Blind Boys of Alabama Leader Clarence Fountain Passes
“He woke me up early this mornin’. And I was clothed in my right mind. And the blood was still runnin’ warm in my veins. Yet somebody out there is too mean to say thank you Jesus, for another day’s journey.” That was the way Blind Boys of Alabama’s Clarence Fountain used to introduce “Look Where He Brought Me From,” the group’s rousing hymn of praise to living in the spirit and being uplifted every day by the presence of the Almighty. But it also summed up Fountain ‘s approach to life and music as well.
Fountain, who passed away June 3 at the age of 88 in Baton Rouge, Louisiana, led the Blind Boys since the early ’40s, his raucous delivery and electrifying stage presence inspiring many early soul men and rockers to copy his style and vocals. Fountain praised Jesus with panther screams that could quickly drop to menacing growls when he wanted to ward off the devil. Despite many attempts to draw him into more secular music, Fountain was steadfast in his gospel, although he grudgingly went along with some small secular concessions woven into the Blind Boys’ works in later years.
Sam Cooke’s manager, Bumps Blackwell, who also managed Little Richard, tried hard to get Fountain to cross over into rock and roll. “I couldn’t do it,” Fountain told me in an ’03 interview for Creative Loafing from his home in Baton Rouge. “Broke and ain’t got no money, and I still wouldn’t do it. You can have a hotel full of money and lose your soul, you still ain’t got nothin.”
He did record a version of “Stand By Me,” in the ’50s, but the sound was vastly different from the 1961 Ben E King hit. “It had the same name, but was altogether a different sound to what we was talking about,” Fountain said. King’s hit, written by Leiber and Stoller, was allegedly taken from Sam Cooke’s “Stand By Me Father,” which is more along the lines of what Fountain and the Blind Boys did. “We was talking about wanting to let the Lord to stand by us, and he was talking about he wanted a woman to stand by him. So that’s where your difference come in. Blues and gospel go hand in hand, and ain’t nothing different in singing the blues and the gospel is the lyrics. We talk about Jesus and God, and they talk about love and the baby, and my baby, you know — and that’s the only difference, just the lyrics change.”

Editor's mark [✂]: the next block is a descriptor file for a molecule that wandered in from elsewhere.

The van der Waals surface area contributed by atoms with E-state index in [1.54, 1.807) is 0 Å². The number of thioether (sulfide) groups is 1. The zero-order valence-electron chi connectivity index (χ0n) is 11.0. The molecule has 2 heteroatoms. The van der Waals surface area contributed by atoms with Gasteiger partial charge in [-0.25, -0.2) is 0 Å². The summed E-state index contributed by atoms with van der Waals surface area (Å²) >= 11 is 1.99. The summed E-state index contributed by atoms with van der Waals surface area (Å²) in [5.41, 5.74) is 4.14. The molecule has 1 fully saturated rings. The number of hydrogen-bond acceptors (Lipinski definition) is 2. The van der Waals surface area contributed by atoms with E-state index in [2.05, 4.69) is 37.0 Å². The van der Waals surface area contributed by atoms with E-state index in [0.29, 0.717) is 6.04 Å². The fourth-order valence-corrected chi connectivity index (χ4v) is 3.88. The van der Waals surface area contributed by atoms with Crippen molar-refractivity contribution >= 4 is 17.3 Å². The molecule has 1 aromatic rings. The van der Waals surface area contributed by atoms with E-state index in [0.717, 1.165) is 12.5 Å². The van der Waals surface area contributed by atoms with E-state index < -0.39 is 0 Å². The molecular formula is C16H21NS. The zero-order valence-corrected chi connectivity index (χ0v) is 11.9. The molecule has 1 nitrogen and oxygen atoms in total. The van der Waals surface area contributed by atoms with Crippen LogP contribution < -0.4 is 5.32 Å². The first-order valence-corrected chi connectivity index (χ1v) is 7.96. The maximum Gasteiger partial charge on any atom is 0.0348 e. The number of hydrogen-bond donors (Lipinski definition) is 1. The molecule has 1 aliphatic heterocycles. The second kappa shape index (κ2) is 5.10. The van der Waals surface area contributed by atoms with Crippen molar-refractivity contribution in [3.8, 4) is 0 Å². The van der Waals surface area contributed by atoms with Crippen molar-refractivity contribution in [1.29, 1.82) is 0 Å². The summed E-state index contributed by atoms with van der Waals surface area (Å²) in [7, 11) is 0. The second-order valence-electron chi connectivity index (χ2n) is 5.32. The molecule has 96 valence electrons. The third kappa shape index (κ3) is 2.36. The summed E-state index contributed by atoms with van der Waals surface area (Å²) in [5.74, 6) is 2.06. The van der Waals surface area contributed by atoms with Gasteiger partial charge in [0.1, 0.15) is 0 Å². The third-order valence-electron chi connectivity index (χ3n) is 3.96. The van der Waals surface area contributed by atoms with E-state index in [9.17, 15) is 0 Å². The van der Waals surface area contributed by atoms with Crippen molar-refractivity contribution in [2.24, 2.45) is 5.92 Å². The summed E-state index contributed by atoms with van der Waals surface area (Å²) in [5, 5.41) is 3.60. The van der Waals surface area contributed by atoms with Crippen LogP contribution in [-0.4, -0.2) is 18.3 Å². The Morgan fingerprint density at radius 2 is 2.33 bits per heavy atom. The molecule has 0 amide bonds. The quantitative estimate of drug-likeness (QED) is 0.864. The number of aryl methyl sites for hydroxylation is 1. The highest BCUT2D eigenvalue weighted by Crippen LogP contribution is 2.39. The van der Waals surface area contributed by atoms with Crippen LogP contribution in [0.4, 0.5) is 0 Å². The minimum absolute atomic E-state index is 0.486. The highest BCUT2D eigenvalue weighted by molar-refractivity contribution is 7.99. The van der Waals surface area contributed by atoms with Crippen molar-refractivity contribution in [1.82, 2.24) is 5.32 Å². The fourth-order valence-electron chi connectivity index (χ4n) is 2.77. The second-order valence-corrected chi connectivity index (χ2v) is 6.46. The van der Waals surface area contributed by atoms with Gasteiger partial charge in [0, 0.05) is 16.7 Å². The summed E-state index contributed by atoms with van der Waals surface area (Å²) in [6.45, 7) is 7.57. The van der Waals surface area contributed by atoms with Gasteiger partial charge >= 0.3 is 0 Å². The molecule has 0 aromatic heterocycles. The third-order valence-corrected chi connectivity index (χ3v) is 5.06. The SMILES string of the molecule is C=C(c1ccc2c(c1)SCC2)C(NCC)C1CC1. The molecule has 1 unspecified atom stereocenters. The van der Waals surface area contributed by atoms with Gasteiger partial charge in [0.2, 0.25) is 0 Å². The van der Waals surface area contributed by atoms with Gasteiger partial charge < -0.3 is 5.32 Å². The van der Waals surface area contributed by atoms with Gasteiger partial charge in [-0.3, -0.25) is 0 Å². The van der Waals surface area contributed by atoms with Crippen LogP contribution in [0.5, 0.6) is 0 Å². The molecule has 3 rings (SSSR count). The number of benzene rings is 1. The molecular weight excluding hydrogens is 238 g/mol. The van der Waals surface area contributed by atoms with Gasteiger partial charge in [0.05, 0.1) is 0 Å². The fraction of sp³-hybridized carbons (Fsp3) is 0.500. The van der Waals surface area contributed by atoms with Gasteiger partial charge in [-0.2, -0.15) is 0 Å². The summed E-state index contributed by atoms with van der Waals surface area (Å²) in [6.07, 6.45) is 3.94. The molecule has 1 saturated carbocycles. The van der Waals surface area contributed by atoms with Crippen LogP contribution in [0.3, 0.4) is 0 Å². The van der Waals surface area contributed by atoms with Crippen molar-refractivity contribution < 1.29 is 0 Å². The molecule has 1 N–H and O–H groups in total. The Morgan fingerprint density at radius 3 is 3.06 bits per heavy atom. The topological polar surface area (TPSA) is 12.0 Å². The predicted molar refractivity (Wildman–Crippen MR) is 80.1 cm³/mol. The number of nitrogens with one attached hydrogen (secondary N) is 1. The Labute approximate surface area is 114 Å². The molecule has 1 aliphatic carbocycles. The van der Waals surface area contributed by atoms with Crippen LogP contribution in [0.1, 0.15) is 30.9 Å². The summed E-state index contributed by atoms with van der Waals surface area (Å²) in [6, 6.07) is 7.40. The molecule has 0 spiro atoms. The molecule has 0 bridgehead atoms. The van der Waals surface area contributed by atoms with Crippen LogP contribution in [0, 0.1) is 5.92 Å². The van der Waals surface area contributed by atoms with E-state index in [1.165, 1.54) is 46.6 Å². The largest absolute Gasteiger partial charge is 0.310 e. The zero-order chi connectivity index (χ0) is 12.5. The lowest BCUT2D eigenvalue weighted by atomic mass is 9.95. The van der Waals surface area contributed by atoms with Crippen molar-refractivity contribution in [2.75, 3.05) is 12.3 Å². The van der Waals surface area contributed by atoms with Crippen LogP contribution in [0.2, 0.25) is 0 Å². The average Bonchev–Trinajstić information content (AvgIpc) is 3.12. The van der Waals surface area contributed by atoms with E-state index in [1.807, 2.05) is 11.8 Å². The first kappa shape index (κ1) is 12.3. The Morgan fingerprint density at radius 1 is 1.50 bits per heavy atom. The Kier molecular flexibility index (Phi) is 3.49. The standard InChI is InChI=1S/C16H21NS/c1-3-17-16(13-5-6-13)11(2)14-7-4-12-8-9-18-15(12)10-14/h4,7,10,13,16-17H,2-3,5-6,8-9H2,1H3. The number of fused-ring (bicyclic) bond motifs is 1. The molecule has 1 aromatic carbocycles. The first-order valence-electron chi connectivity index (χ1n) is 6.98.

Fountain wasn’t so receptive about some of the cuts on 2001’s Spirit Of the Century, which won a Grammy for best traditional gospel album even though some of the material was nothing close to traditional. Fountain had a problem when producer Don Chelew, who produced John Hiatt’s Bring the Family, suggested that the group sing “Amazing Grace” to the tune of “The House Of The Rising Sun.”
“I thought it was stupid,” Fountain said succinctly. “If it had been the real ‘House of the Rising Sun,’ I’d have told him that was no good, you sing it yourself. We’re not supposed to mess with tunes like ‘Amazing Grace.’ But we had got lucky and come out on the sinning end because the Lord was on our side.”
Anyone who witnessed the Blind Boys live with Fountain at the helm would have no trouble believing whose side they were on. Fountain didn’t do much preaching in a set, but he let you know in no uncertain terms who they were playing for and why. With the soul-stirring, pipe-organ thrum of the Blind Boys backing him, Fountain sung the praises of his savior like a rock star. He and current leader Jimmy Carter shared the co-lead spot, with Carter taking his share of the glory with journeys into the aisles, where he’d spin while holding a note for minutes longer than a man of his advanced years ought to be able to. But he still had to hand off to Fountain, who always made sure the crowd knew not only what the message was but how deep the conviction was of the man who was delivering it.
Even though illness had prevented Fountain from touring the the group for several years, his voice was still heard on the band’s latest, Almost Home. Fountain has completed his journey, but his sound and his spirit will live on.